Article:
The Muziekgebouw aan ’t IJ, Amsterdam’s foremost modern classical music venue, opened the music season with a day dedicated to percussion. The first concert included Stravinsky’s Suite from L’histoire du soldat (1918) and Varèse’s Ionisation (1929-31) and Hyperprism (1922-23). What is most striking about these three pieces of music is how modern they still sound, despite being written almost a century ago.

Stravinsky’s L’histoire du soldat is a theatrical piece that not only includes dancers and musicians but also actors who tell the story. Today, however, Asko|Schönberg performed the suite, which is an experience in itself. Unlike Stravinsky’s ballets, such as L’oiseau de feu and Le sacre du printemps, L’histoire du soldat does not contain its story within the music – which means that when it is performed as a suite, the music at times seems random and disconnected; it requires the text to truly do it justice. Despite this, Asko|Schönberg gave an energetic performance, with some of the highlights being the interaction between the first violin and percussionist and the immense skill of the clarinettist. Musically, L’histoire du soldat is an intensely jazzy work. The rhythms are contagious and it has a air of improvisation about it (even though no improvisation is involved). The upbeat and light-hearted nature of the music contrasted quite beautifully with the two Varèse pieces that followed – making the Stravinsky a way to ease into the concert.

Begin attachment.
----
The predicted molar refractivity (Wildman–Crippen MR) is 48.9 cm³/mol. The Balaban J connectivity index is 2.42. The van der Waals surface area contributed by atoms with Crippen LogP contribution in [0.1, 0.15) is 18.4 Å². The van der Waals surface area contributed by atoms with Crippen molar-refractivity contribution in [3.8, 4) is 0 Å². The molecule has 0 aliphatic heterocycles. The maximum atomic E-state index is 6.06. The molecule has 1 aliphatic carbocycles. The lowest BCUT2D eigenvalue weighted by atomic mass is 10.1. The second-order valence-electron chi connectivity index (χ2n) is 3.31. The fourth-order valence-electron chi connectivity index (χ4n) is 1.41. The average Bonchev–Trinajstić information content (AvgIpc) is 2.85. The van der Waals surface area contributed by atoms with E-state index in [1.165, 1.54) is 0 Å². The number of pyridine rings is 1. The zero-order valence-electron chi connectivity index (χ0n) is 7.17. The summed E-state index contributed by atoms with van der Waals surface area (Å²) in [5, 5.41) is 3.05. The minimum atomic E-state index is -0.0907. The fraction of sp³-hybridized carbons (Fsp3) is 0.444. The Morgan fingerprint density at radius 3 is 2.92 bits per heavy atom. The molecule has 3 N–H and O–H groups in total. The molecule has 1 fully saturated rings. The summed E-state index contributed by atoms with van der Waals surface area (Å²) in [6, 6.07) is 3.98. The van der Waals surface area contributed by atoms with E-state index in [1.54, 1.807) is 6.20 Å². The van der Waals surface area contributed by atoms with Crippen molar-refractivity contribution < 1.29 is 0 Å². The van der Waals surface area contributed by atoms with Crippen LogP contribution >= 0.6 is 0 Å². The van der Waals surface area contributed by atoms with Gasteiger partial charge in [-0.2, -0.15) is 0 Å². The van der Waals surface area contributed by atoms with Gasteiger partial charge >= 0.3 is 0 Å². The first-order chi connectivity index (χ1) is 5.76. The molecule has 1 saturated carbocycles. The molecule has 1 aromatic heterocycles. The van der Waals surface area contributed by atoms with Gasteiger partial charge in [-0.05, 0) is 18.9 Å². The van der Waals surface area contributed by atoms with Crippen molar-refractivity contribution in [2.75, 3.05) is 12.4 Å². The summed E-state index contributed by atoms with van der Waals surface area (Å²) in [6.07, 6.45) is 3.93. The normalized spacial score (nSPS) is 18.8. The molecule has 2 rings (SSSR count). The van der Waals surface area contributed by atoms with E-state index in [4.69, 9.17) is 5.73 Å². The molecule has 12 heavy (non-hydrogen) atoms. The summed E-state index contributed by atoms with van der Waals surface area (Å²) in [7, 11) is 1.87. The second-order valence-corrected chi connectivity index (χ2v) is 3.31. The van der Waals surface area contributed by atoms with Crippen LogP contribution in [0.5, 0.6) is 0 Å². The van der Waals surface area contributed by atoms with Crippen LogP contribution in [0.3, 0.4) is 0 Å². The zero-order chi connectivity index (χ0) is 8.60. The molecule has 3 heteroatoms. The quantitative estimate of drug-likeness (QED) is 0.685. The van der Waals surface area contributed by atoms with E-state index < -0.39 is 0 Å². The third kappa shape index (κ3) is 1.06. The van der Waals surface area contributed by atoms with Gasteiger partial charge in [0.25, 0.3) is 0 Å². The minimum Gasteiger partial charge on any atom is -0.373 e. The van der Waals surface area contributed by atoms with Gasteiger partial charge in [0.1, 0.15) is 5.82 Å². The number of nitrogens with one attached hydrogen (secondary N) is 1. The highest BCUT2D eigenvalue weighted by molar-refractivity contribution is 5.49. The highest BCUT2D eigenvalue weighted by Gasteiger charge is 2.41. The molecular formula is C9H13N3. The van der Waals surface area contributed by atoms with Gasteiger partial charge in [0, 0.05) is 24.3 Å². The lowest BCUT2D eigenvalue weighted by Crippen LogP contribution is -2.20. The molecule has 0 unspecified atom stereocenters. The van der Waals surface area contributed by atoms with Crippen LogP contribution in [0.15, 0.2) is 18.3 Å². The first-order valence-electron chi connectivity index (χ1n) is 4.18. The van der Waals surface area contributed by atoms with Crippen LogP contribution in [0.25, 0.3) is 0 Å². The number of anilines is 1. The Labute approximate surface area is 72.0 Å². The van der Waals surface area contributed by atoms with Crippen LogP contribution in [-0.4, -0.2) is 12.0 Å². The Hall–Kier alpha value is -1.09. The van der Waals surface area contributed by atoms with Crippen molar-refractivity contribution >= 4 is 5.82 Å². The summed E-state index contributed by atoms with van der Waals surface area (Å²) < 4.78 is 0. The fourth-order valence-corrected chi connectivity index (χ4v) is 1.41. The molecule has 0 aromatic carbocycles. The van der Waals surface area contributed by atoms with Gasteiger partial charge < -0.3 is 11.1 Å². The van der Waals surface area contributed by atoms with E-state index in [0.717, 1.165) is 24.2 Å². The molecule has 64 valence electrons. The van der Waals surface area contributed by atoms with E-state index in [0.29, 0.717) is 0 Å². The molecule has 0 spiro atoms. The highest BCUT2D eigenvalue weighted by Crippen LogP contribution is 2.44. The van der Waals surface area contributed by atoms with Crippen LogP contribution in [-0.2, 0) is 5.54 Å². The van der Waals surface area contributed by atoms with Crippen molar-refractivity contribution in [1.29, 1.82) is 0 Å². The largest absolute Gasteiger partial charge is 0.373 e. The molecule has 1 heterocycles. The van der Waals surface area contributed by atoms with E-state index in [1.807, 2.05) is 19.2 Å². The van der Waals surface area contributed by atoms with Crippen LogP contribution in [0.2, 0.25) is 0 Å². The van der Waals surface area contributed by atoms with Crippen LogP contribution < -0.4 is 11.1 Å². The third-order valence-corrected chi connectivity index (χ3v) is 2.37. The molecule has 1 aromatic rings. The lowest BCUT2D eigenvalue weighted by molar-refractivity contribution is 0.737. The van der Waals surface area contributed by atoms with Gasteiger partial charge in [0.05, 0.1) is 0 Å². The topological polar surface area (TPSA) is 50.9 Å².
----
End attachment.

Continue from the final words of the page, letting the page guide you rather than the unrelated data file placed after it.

Edgard Varèse was an extraordinary composer. Writing in the first half of the 20th century, his music still sounds as fresh today as it must have done in his time. Hyperprism is a piece written for nine wind players and ten percussionists, and is a whirlwind of rhythms and harmonies. The combination of the instruments, including myriad percussion instruments, is much more versatile than one might expect – and the musicians of Asko|Schönberg and Slagwerk Den Haag gave a dynamic and impressive performance. I noticed a few members in the audience who seemed absolutely confused by the piece, as it is clearly the type of music that repeated listening enhances. For me, Varèse is an incredibly underrated composer and this performance of Hyperprism once again asserted the power and impact of his music. Varèse was not a melodic composer, but his music is almost elemental in nature and thereby deeply affecting. The musicians were able to emphasize this, and Hyperprism, which can be performed in a mechanical way that leaves no room for affect, received the performance it deserved.

Ionisation, a piece for 13 percussionists, was at the time of its première in 1933 described by one critic as “being scored for various Gatling gun species of percussion, a dolorous and quaintly modulated siren, sleigh bells and an ingenious instrument that imitated the voice of an anguished bull”. Thankfully, the piece has since received many more favourable reviews, and with good reason. Like Hyperprism, Ionisation is proof of how dynamic and exciting Varèse’s writing for percussion instruments was. It’s a piece that keeps you on the edge of your seat throughout – not because of any melodic lines or particular motifs in the music, but because there is something primal and energetic about it. Slagwerk Den Haag were more than up to the challenge of performing this piece, with absolute precision and dedication.